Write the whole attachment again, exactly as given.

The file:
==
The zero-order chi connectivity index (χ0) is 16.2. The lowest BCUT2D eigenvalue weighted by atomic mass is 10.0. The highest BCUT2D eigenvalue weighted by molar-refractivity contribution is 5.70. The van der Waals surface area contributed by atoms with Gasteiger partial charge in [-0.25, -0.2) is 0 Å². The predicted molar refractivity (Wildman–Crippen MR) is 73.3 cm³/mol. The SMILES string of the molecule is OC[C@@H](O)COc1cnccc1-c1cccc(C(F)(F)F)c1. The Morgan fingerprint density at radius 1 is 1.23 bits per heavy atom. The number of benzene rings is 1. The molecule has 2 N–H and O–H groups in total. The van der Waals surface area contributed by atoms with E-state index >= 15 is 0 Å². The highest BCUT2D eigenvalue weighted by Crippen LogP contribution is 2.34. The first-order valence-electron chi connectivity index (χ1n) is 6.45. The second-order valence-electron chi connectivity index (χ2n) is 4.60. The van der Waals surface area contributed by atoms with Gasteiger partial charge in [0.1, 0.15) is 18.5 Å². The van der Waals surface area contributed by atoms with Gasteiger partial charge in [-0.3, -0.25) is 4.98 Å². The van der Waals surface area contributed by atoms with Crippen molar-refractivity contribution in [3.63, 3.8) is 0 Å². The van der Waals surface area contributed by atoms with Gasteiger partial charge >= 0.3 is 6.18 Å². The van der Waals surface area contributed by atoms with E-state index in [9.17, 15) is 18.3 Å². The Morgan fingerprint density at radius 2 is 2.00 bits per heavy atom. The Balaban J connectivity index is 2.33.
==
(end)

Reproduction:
The zero-order chi connectivity index (χ0) is 16.2. The lowest BCUT2D eigenvalue weighted by atomic mass is 10.0. The highest BCUT2D eigenvalue weighted by molar-refractivity contribution is 5.70. The van der Waals surface area contributed by atoms with Gasteiger partial charge in [-0.25, -0.2) is 0 Å². The predicted molar refractivity (Wildman–Crippen MR) is 73.3 cm³/mol. The SMILES string of the molecule is OC[C@@H](O)COc1cnccc1-c1cccc(C(F)(F)F)c1. The Morgan fingerprint density at radius 1 is 1.23 bits per heavy atom. The number of benzene rings is 1. The molecule has 2 N–H and O–H groups in total. The van der Waals surface area contributed by atoms with E-state index >= 15 is 0 Å². The highest BCUT2D eigenvalue weighted by Crippen LogP contribution is 2.34. The first-order valence-electron chi connectivity index (χ1n) is 6.45. The second-order valence-electron chi connectivity index (χ2n) is 4.60. The van der Waals surface area contributed by atoms with Gasteiger partial charge in [0.1, 0.15) is 18.5 Å². The van der Waals surface area contributed by atoms with Gasteiger partial charge in [-0.3, -0.25) is 4.98 Å². The van der Waals surface area contributed by atoms with Crippen molar-refractivity contribution in [3.63, 3.8) is 0 Å². The van der Waals surface area contributed by atoms with Gasteiger partial charge >= 0.3 is 6.18 Å². The van der Waals surface area contributed by atoms with E-state index in [9.17, 15) is 18.3 Å². The Morgan fingerprint density at radius 2 is 2.00 bits per heavy atom. The Balaban J connectivity index is 2.33.